Angola does not produce its own wheat and began importing it in January for milling purposes, the USDA said. The first import arrived at the Cerangola flour mill in Lobito, Benguela Province, that reopened after 10 years of inactivity.
One of Angola’s newest mills, the Grandes Moagens de Angola (GMA), processes about 1,200 tonnes of wheat per day, including 930 tonnes of flour and 260 tonnes of bran, the USDA said. The privately-owned mill is located in the Port of Luanda.
A second wheat mill is scheduled to open later this year, the USDA said. The mill’s starting capacity is 500 tonnes per day and it is expected to increase to 1,000 tonnes per day.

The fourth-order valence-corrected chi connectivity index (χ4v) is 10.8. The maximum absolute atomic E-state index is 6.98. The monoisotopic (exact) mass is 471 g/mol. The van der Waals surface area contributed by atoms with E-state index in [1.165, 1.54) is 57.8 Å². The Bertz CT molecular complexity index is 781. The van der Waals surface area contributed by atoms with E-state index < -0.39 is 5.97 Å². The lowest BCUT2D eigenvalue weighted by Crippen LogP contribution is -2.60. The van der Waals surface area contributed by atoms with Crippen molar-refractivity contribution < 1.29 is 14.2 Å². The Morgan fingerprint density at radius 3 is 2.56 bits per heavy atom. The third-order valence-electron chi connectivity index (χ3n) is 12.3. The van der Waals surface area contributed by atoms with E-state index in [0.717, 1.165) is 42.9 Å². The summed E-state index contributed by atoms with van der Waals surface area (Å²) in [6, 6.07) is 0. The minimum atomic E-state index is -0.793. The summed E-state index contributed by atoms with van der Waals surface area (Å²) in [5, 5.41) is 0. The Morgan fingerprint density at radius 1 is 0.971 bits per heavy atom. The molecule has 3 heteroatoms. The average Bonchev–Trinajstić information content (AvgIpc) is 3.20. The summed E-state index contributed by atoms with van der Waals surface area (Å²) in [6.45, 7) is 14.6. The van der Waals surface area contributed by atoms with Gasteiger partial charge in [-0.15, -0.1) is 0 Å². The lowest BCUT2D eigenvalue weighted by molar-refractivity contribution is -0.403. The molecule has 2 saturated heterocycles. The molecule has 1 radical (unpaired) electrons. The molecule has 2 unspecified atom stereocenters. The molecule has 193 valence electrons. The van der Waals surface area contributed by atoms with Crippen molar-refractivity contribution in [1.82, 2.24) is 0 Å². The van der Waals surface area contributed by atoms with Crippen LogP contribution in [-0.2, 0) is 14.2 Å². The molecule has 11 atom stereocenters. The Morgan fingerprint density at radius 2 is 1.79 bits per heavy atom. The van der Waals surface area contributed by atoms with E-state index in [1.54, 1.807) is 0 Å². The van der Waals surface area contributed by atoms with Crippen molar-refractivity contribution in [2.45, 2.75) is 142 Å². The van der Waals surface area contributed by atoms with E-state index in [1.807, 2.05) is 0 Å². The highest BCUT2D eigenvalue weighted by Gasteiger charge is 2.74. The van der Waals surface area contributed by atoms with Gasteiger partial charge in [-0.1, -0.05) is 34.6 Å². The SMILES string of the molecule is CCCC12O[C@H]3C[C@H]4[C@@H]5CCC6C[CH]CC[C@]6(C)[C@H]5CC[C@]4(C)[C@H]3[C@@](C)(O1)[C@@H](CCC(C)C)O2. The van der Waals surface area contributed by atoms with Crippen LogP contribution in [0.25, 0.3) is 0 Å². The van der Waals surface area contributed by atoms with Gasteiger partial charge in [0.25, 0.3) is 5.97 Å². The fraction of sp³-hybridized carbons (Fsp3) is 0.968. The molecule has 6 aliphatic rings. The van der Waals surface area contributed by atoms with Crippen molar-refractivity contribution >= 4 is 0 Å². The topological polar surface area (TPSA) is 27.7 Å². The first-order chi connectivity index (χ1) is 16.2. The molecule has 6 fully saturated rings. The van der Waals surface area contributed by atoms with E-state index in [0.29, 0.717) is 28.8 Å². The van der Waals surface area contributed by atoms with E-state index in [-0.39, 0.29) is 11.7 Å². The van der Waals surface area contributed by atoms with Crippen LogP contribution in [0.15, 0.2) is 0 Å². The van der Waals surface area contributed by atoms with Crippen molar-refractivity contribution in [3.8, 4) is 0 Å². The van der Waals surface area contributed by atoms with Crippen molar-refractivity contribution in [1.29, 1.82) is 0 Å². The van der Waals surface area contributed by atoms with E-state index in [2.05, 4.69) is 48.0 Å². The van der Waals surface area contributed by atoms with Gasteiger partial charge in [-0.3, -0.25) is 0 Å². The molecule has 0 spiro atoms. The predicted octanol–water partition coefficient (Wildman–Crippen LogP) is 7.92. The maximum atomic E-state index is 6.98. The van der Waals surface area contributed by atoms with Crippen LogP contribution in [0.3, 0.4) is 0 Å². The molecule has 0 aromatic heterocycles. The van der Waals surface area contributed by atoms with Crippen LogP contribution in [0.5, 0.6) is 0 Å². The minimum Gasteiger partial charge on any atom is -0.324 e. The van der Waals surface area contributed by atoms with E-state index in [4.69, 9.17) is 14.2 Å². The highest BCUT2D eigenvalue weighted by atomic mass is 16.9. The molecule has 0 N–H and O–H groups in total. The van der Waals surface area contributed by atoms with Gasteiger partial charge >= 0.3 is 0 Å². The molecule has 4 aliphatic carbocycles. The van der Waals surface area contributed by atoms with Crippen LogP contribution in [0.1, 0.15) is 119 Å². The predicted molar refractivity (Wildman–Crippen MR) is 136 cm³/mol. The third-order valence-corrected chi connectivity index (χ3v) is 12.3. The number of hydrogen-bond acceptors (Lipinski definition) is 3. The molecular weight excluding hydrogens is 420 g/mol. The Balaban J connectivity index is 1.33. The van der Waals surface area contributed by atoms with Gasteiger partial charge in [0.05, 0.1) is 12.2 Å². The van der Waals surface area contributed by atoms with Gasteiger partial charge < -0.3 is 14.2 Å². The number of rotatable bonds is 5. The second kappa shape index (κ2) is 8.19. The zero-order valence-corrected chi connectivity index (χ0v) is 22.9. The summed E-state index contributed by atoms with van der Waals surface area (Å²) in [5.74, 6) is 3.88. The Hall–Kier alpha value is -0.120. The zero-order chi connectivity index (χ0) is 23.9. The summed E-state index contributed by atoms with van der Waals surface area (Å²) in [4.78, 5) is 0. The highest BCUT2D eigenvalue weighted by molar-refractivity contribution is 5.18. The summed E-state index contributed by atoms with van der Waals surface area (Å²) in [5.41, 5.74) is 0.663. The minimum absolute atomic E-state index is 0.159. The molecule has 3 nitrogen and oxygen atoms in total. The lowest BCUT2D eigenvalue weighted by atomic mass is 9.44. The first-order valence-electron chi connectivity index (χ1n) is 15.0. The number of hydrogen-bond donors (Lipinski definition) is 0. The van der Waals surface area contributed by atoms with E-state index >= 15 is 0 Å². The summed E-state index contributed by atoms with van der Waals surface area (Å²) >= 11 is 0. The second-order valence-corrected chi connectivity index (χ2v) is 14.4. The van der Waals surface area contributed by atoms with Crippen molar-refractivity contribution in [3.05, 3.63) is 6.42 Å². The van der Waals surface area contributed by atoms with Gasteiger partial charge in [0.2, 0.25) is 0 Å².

According to the report, Angola’s National Shippers Council estimated the country’s wheat flour demand is expected to hit 730,000 tonnes by 2020.
“Importers in Luanda have reported a glut of inexpensive wheat flour on the Angolan market — due in part to Turkish wheat flour subsidies of $60 per tonne — as one challenge facing wheat exports to Angola,” the USDA said. “However, the government of Angola is expected to release an updated tariff schedule within the coming months and potential wheat importers are lobbying for protective tariffs against wheat flour and in favor of wheat grain.”